Explanatory pluralism has been defended by several philosophers of history and social science, recently, for example, by Tor Egil Førland in this journal. In this article, we provide a better argument for explanatory pluralism, based on the pragmatist idea of epistemic interests. Second, we show that there are three quite different senses in which one can be an explanatory pluralist: one can be a pluralist about questions, a pluralist about answers to questions, and a pluralist about both. We (...) defend the last position. Finally, our third aim is to argue that pluralism should not be equated with “anything goes”: we will argue for non-relativistic explanatory pluralism. This pluralism will be illustrated by examples from history and social science in which different forms of explanation (for example, structural, functional, and intentional explanations) are discussed, and the fruitfulness of our framework for understanding explanatory pluralism is shown. (shrink)
Judgments of explanatory exclusion are a necessary part of the explanatory practice of any historian or social scientist. In this article, the author argues that all explanatory exclusion results from mutual explanatory incompatibility of some sort. Different types of exclusion arise primarily as a result of the different elements composing "an explanation." Of most philosophical interest are judgments of explanatory exclusion resulting from the incompatibility of explanatory relevance claims. The author demonstrates that an ontic theory of explanation is necessary (...) to make sense of this type of exclusion and in so doing develops an analysis similar to Jaegwon Kims well-known analysis of explanatory exclusion. To conclude, the author demonstrates the differences and connections between Kims analysis and his own. Key Words: explanation social science history exclusion compatibility. (shrink)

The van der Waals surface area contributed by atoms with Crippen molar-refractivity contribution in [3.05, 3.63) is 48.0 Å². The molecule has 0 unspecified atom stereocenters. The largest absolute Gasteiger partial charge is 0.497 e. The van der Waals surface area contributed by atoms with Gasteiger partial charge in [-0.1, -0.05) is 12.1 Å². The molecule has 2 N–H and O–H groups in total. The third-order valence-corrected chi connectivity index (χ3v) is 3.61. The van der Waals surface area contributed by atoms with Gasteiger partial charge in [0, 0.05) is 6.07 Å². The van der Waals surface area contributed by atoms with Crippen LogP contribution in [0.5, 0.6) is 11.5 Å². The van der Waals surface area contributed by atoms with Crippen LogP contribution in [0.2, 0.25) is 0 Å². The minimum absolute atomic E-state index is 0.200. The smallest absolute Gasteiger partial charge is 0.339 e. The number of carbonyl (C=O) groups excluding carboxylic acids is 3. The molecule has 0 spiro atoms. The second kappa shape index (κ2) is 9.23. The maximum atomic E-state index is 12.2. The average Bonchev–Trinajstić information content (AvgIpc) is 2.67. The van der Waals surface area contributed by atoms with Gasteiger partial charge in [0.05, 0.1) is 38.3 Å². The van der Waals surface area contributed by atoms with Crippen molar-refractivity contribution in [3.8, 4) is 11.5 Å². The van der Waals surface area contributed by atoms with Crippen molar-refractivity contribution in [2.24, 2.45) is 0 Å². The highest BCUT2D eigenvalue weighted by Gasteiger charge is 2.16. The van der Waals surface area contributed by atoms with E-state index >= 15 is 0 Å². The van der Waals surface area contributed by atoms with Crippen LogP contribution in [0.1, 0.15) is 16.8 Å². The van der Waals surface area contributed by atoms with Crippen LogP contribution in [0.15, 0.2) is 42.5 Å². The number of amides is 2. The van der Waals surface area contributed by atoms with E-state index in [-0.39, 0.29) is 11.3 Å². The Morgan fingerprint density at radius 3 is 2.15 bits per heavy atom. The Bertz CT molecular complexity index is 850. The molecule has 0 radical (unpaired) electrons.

Physical attractiveness has always had a large effect on personal success, social standing, and behavior. In It , Arthur Marwick observes beauty as a possessed quality as important to ones fate as intelligence, strength, wealth, education, or family. From royal mistresses and ancient queens to modern film stars and politicians, Marwick looks at the potent influence appearance has had on history and human fate.
Who is speaking in the history of social thought? The question of the authentic voice of social thought is typically posed in terms that tend to be either ambitiously theoretical or carefully methodological. Thus histories of social thought frequently offer either a résumé of general ideas about society (say from Montesquieu to Parsons) or a survey which gets bogged down in a rather tedious, nit-picking debate about empirical methodology. This paper is something of a preview of (...) a pro jected attempt on the part of the authors to capture the voice of social thought in rather different terms. Our three theses are: (1) that those who speak 'in the name of society' have just as frequently been doctors and bureaucrats as opposed to 'social philosophers' or professional sociologists; correlatively, (2) that the creative voice of social thought has more often been technical, problem-centred and tied up with par ticular rationalities of government as opposed to being either exclu sively theoretical or merely responsive to 'objective problems' in society; and, (3) that if sociology today struggles for a voice in which to speak this may be in some part due to the ways in which the past history of social thought has typically been conceived. (shrink)